It's retro marketing at its most direct, and since it is intended to appeal directly to my demographic, it fascinates me: it's NBC's plans for the return of American Gladiators. For those who don't remember the original, it was over-the-top television spectacle at its most ridiculous, often to the point of absurdity. Of course, it was coupled by many stations in syndication alongside professional wrestling content, hoping to appeal to the same demographic.
In the early-1990s, when I was in elementary school, I watched American Gladiators among my Saturday morning television favorites. Without the narrative development and greater story world of the World Wrestling Federation (now WWE), American Gladiators seemed to pale in comparison, but it served as an acceptable appetizer for wrestling content.
Why does it not surprise me, then, to hear that Hulk Hogan is lined up to be the host of the new NBC series. Surely, there's no one better out there for nostalgia to represent this era of colorful and overinflated American masculinity at its most ridiculous, so seeing competitors "run the gauntlet" with the histrionics of The Hulkster narrating it seems to make a great deal of sense. And with Hogan gaining a new generation of fans through his nostalgia runs in WWE and his hit VH1 series Hogan Knows Best, it could potentially be retro camp to a whole new generation.
The series will be produced by MGM Television and Reveille and is currently being filmed. James Hibberd writes, "The new 'Gladiators' will still have everyday weekend warriors competing against the show's cast of athletes, but it will add "special effects, water skills and the latest technology," according to the press release. Also, the show will chronicle the backstory of the competitors as they train for their match."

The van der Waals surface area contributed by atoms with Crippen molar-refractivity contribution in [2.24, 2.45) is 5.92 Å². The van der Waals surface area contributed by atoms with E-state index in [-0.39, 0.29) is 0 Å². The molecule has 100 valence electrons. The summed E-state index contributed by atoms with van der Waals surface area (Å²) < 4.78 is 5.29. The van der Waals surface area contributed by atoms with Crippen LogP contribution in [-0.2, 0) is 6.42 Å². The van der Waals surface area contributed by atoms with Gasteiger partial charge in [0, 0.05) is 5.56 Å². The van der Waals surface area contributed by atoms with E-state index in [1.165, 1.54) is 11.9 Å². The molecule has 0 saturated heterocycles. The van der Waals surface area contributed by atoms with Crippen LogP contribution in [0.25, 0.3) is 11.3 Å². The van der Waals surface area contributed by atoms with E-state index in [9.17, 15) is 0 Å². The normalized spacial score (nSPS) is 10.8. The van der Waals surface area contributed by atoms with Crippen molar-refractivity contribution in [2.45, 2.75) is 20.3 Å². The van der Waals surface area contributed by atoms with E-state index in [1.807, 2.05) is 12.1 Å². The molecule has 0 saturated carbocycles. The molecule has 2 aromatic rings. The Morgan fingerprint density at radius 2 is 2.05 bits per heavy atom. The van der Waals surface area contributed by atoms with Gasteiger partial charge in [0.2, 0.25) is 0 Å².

According to Hibberd, Gladiators will be a midseason series.
I personally am not sure if the series will be poised for a longtime revival, but at the very least it could be a fun short-term nostalgia series for those who grew up on the Gladiators, seeing a group of wannabes/up-and-comers go up against established athletes. Either way, the show could end up finding a new audience in the process, the nostalgia and throwback of the show granting it some sort of authenticity. Of course, if it strays too far from the aesthetic and tone of the original series, some fans seeking it as a retro brand could rally against it, which is always the danger of playing too heavily in a camp favorite from yesteryear.
What will be the fate of American Gladiators? Much of it will depend on how much that nostalgia leads to new interest, as well as how well the new creators maintain the sensibilities of the old series while giving people new reasons to watch.